Joseph McPherson
Joseph McPherson Credit: Darrow Montgomery

We know D.C. Get our free newsletter to stay in the know.

When Joseph McPherson landed his first kitchen job at BlackSalt at age 19, he drew an early conclusion that his value was based on each acquired skill. “I spent three years learning how to peel a carrot, dice a potato, sauté onion,” he says. “I know those were worth a dollar an hour. You’re never offered benefits, but if you know how to do these tasks, you’ll always have a job.”

After BlackSalt, McPherson cooked under Chef Frank Ruta at Palena for five years where he worked his way up to the meat station—a position for employees who’ve proven themselves. “But health insurance still didn’t come into play,” he says. 

It wasn’t until McPherson left D.C. and landed a job at San Francisco’s famed Zuni Café that he was offered a plan through his employer. “No one ever offered me that,” he recalls. “That’s the first time I realized that jobs offer that, and they should.” 

McPherson revered Zuni Café restaurateur Judy Rodgers for providing him with opportunities for growth and a feeling of self-worth all while she battled cancer. “She would come into work every day,” he says. “She would taste everything that came in. Every grain, every berry, she would even smell every chicken.” Rodgers died in December 2013. “That’s when I thought about dedication,” McPherson says. “The fact that even though she was in pain, she still came to work. I took on that kind of love for my career.” 

What McPherson didn’t know was that six years later he too would be diagnosed with a rare form of cancer, coupled with a chronic illness, that had the potential to derail or delay his ascent in the D.C. dining scene. The 33-year-old is far from the only local hospitality employee currently confronting a health crisis or stomaching walloping hospital bills. 

The service industry has historically and notoriously been an under-insured sector, with restaurateurs largely citing low profit margins as the reason why they can’t offer workers coverage. Additionally, the Affordable Care Act only mandates that “large employers” with 50 or more full-time or full-time equivalent employees offer affordable health insurance to their full-time workers. If they don’t, they may face a hefty tax penalty. The IRS defines full-time employees as individuals who work at least 30 hours per week. There’s no such requirement or consequence for businesses with less than 50 employees—a category under which most D.C. restaurants fall.

There are even more compounding factors that make facing medical emergencies and the financial insecurity that often accompanies them particularly onerous: The labor is physically demanding; insurance policies are confusing, particularly to time-strapped workers or those who don’t speak fluent English; restaurants and bars experience high employee turnover, which can leave workers with lapses in coverage; and most employees are hourly wage earners, meaning they don’t receive a paycheck if they’re off the clock while they recover.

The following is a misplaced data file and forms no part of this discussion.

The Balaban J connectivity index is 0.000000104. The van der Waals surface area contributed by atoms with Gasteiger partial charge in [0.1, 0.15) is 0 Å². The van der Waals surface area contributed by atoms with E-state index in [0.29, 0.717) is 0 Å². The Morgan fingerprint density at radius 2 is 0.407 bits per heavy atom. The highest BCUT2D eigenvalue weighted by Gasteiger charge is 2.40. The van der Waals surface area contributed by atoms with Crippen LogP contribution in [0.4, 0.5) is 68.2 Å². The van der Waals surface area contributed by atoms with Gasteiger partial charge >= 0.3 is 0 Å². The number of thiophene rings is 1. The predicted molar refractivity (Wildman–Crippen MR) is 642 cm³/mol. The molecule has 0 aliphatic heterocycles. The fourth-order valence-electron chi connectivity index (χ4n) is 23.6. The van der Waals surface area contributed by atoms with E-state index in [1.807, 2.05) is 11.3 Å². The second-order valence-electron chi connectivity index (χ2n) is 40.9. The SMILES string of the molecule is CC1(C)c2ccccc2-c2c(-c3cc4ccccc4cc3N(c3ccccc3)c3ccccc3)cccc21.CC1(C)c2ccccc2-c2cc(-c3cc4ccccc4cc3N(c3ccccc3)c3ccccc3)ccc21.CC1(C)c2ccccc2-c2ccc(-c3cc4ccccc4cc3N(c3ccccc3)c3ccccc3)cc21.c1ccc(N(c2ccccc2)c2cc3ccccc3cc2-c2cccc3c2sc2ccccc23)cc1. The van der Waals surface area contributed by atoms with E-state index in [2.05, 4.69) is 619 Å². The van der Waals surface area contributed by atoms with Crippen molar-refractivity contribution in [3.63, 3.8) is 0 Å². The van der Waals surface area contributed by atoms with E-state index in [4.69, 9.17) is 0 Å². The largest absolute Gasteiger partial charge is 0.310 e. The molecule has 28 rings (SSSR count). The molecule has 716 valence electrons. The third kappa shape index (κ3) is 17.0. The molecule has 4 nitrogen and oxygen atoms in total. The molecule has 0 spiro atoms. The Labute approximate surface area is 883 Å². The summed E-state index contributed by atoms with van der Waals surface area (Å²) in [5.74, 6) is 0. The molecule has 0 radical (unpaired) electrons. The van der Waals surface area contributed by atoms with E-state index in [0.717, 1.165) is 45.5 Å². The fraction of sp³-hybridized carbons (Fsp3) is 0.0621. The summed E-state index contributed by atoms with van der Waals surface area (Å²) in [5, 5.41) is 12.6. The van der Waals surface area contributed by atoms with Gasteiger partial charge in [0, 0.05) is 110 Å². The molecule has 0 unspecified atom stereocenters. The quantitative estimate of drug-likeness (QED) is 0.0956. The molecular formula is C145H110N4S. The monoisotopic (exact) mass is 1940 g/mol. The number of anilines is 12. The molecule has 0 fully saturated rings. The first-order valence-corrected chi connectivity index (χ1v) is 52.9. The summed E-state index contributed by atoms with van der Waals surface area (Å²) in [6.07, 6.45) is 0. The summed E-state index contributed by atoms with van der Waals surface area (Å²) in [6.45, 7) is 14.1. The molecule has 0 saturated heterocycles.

McPherson first noticed symptoms when he moved back to the District in 2016 to be closer to family. At first he didn’t have jobs that offered insurance and he struggled to understand how to sign up for a plan on his own through DC Health Link—the local health insurance exchange. 

Despite his pain, he didn’t see a doctor until he started working at sister restaurants Timber Pizza Co. and deli Call Your Mother. The casual eateries, owned by Andrew Dana and Daniela Moreira, offer an above-average plan to employees who work 30 or more hours per week after they complete a 90-day trial period. “My parents didn’t understand the life of not being able to go to the hospital,” McPherson says. “It’ll go away, my brain kept telling me.” 

An eventual emergency room trip led to an oncologist appointment, lab work-up, and recommended cancer treatment of at least eight rounds of chemotherapy. McPherson now has a port under his skin just below his collar bone. “I had just gotten insurance,” he says. “I’m going to need to tell them that I’ll need to use it fully. And if I’m not at work, how am I going to pay? That built up. I started bawling at the hospital. I cried for a bit, but then went back to work and finished the shift.” 

Dana and Moreira had just given McPherson more responsibility. He executed the supper clubs Call Your Mother hosted on select weeknights. There were only three weeks remaining when McPherson had to face his bosses and ask for time off. “I felt really bad,” he recalls. “Diners already bought tickets. We’re trained that guests come first.” 

“My instant reaction was that this is more important than any supper club or bagel,” Dana recalls. He says he offers insurance because “it’s the right thing to do,” adding that he comes from “the corporate world where insurance is a given.”